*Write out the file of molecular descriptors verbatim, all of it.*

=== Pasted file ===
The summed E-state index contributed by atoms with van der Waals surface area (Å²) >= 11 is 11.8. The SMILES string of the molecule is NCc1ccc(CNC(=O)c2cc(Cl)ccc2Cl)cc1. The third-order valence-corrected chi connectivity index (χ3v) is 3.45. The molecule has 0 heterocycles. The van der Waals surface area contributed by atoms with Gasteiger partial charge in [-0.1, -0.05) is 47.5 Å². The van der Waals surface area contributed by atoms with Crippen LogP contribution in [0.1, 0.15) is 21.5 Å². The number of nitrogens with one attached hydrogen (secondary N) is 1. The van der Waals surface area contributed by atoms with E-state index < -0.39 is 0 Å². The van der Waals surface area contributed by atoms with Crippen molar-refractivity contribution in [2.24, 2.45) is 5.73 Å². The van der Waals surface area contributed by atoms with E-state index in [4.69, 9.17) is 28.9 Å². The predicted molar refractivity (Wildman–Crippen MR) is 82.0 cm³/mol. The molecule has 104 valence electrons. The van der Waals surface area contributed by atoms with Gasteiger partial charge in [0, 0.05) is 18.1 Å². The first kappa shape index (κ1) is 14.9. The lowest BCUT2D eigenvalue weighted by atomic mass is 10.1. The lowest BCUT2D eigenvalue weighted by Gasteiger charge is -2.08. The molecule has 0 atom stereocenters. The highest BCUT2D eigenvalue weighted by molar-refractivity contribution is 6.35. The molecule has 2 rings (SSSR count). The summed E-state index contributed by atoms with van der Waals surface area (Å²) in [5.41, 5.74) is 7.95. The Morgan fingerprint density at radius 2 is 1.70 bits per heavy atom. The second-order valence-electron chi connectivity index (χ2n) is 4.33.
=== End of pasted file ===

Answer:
The summed E-state index contributed by atoms with van der Waals surface area (Å²) >= 11 is 11.8. The SMILES string of the molecule is NCc1ccc(CNC(=O)c2cc(Cl)ccc2Cl)cc1. The third-order valence-corrected chi connectivity index (χ3v) is 3.45. The molecule has 0 heterocycles. The van der Waals surface area contributed by atoms with Gasteiger partial charge in [-0.1, -0.05) is 47.5 Å². The van der Waals surface area contributed by atoms with Crippen LogP contribution in [0.1, 0.15) is 21.5 Å². The number of nitrogens with one attached hydrogen (secondary N) is 1. The van der Waals surface area contributed by atoms with E-state index < -0.39 is 0 Å². The van der Waals surface area contributed by atoms with Crippen molar-refractivity contribution in [2.24, 2.45) is 5.73 Å². The van der Waals surface area contributed by atoms with E-state index in [4.69, 9.17) is 28.9 Å². The predicted molar refractivity (Wildman–Crippen MR) is 82.0 cm³/mol. The molecule has 104 valence electrons. The van der Waals surface area contributed by atoms with Gasteiger partial charge in [0, 0.05) is 18.1 Å². The first kappa shape index (κ1) is 14.9. The lowest BCUT2D eigenvalue weighted by atomic mass is 10.1. The lowest BCUT2D eigenvalue weighted by Gasteiger charge is -2.08. The molecule has 0 atom stereocenters. The highest BCUT2D eigenvalue weighted by molar-refractivity contribution is 6.35. The molecule has 2 rings (SSSR count). The summed E-state index contributed by atoms with van der Waals surface area (Å²) in [5.41, 5.74) is 7.95. The Morgan fingerprint density at radius 2 is 1.70 bits per heavy atom. The second-order valence-electron chi connectivity index (χ2n) is 4.33.